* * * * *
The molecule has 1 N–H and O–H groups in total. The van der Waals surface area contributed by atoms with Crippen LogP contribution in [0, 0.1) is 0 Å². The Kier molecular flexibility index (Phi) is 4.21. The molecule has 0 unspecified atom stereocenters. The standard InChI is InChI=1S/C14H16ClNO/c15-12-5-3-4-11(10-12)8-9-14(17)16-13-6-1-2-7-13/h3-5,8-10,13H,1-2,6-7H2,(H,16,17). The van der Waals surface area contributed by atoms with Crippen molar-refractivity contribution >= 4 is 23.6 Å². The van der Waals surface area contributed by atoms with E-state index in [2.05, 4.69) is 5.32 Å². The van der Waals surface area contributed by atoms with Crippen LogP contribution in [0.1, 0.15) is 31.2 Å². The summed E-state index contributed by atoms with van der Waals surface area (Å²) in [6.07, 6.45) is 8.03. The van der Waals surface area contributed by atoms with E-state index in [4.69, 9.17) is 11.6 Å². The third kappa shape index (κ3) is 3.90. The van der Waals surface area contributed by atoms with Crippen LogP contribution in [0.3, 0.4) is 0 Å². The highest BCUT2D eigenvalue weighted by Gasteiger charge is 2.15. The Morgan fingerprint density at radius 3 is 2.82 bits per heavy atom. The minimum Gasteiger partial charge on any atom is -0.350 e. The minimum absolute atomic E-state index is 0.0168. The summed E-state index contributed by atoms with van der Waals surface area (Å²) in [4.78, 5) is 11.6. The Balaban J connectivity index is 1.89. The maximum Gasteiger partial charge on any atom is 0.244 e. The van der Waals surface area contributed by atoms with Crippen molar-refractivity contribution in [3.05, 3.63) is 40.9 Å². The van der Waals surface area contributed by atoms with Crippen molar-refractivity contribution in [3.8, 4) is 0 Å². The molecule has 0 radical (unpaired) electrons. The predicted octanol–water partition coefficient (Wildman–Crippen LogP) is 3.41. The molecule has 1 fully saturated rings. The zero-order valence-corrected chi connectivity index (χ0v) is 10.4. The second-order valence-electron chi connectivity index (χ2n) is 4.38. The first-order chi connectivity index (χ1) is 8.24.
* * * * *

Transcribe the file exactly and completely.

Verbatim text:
The molecule has 1 N–H and O–H groups in total. The van der Waals surface area contributed by atoms with Crippen LogP contribution in [0, 0.1) is 0 Å². The Kier molecular flexibility index (Phi) is 4.21. The molecule has 0 unspecified atom stereocenters. The standard InChI is InChI=1S/C14H16ClNO/c15-12-5-3-4-11(10-12)8-9-14(17)16-13-6-1-2-7-13/h3-5,8-10,13H,1-2,6-7H2,(H,16,17). The van der Waals surface area contributed by atoms with Crippen molar-refractivity contribution >= 4 is 23.6 Å². The van der Waals surface area contributed by atoms with E-state index in [2.05, 4.69) is 5.32 Å². The van der Waals surface area contributed by atoms with Crippen LogP contribution in [0.1, 0.15) is 31.2 Å². The summed E-state index contributed by atoms with van der Waals surface area (Å²) in [6.07, 6.45) is 8.03. The van der Waals surface area contributed by atoms with E-state index in [4.69, 9.17) is 11.6 Å². The third kappa shape index (κ3) is 3.90. The van der Waals surface area contributed by atoms with Crippen LogP contribution in [0.3, 0.4) is 0 Å². The highest BCUT2D eigenvalue weighted by Gasteiger charge is 2.15. The Morgan fingerprint density at radius 3 is 2.82 bits per heavy atom. The minimum Gasteiger partial charge on any atom is -0.350 e. The minimum absolute atomic E-state index is 0.0168. The summed E-state index contributed by atoms with van der Waals surface area (Å²) in [4.78, 5) is 11.6. The Balaban J connectivity index is 1.89. The maximum Gasteiger partial charge on any atom is 0.244 e. The van der Waals surface area contributed by atoms with Crippen molar-refractivity contribution in [3.05, 3.63) is 40.9 Å². The van der Waals surface area contributed by atoms with Crippen molar-refractivity contribution in [3.8, 4) is 0 Å². The molecule has 0 radical (unpaired) electrons. The predicted octanol–water partition coefficient (Wildman–Crippen LogP) is 3.41. The molecule has 1 fully saturated rings. The zero-order valence-corrected chi connectivity index (χ0v) is 10.4. The second-order valence-electron chi connectivity index (χ2n) is 4.38. The first-order chi connectivity index (χ1) is 8.24.